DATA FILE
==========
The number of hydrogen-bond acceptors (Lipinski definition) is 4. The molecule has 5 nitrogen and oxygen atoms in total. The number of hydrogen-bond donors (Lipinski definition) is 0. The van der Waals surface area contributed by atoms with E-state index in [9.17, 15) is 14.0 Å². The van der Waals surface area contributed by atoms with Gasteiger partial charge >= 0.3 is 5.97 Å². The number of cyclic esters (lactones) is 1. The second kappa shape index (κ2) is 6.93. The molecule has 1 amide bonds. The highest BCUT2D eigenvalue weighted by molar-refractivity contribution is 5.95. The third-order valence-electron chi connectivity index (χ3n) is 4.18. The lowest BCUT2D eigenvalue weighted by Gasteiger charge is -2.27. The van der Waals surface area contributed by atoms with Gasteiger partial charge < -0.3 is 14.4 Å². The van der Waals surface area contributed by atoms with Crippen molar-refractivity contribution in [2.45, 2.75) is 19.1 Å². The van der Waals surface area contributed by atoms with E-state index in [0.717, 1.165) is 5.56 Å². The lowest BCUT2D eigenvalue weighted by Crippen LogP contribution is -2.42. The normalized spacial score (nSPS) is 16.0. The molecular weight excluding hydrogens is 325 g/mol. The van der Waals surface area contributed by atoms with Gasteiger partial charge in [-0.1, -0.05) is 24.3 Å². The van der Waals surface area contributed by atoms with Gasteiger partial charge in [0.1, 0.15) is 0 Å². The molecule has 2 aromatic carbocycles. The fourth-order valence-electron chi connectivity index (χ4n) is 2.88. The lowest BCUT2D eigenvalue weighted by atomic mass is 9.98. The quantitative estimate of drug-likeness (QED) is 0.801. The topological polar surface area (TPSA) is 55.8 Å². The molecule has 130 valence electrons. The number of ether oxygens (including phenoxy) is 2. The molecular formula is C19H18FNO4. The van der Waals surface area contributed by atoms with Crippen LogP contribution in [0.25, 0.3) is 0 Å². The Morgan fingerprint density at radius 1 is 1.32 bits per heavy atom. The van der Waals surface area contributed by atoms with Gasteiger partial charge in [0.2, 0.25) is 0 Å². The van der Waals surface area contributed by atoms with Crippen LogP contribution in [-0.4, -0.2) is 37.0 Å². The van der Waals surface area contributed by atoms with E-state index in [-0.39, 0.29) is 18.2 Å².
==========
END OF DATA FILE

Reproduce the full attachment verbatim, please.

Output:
The number of hydrogen-bond acceptors (Lipinski definition) is 4. The molecule has 5 nitrogen and oxygen atoms in total. The number of hydrogen-bond donors (Lipinski definition) is 0. The van der Waals surface area contributed by atoms with E-state index in [9.17, 15) is 14.0 Å². The van der Waals surface area contributed by atoms with Gasteiger partial charge >= 0.3 is 5.97 Å². The number of cyclic esters (lactones) is 1. The second kappa shape index (κ2) is 6.93. The molecule has 1 amide bonds. The highest BCUT2D eigenvalue weighted by molar-refractivity contribution is 5.95. The third-order valence-electron chi connectivity index (χ3n) is 4.18. The lowest BCUT2D eigenvalue weighted by Gasteiger charge is -2.27. The van der Waals surface area contributed by atoms with Gasteiger partial charge < -0.3 is 14.4 Å². The van der Waals surface area contributed by atoms with Crippen molar-refractivity contribution in [2.45, 2.75) is 19.1 Å². The van der Waals surface area contributed by atoms with E-state index in [0.717, 1.165) is 5.56 Å². The lowest BCUT2D eigenvalue weighted by Crippen LogP contribution is -2.42. The normalized spacial score (nSPS) is 16.0. The molecular weight excluding hydrogens is 325 g/mol. The van der Waals surface area contributed by atoms with Gasteiger partial charge in [-0.1, -0.05) is 24.3 Å². The van der Waals surface area contributed by atoms with Gasteiger partial charge in [0.1, 0.15) is 0 Å². The molecule has 2 aromatic carbocycles. The fourth-order valence-electron chi connectivity index (χ4n) is 2.88. The lowest BCUT2D eigenvalue weighted by atomic mass is 9.98. The quantitative estimate of drug-likeness (QED) is 0.801. The topological polar surface area (TPSA) is 55.8 Å². The molecule has 130 valence electrons. The number of ether oxygens (including phenoxy) is 2. The molecular formula is C19H18FNO4. The van der Waals surface area contributed by atoms with Crippen LogP contribution in [0.25, 0.3) is 0 Å². The Morgan fingerprint density at radius 1 is 1.32 bits per heavy atom. The van der Waals surface area contributed by atoms with Gasteiger partial charge in [0.2, 0.25) is 0 Å². The van der Waals surface area contributed by atoms with Crippen LogP contribution in [-0.4, -0.2) is 37.0 Å². The van der Waals surface area contributed by atoms with E-state index in [-0.39, 0.29) is 18.2 Å².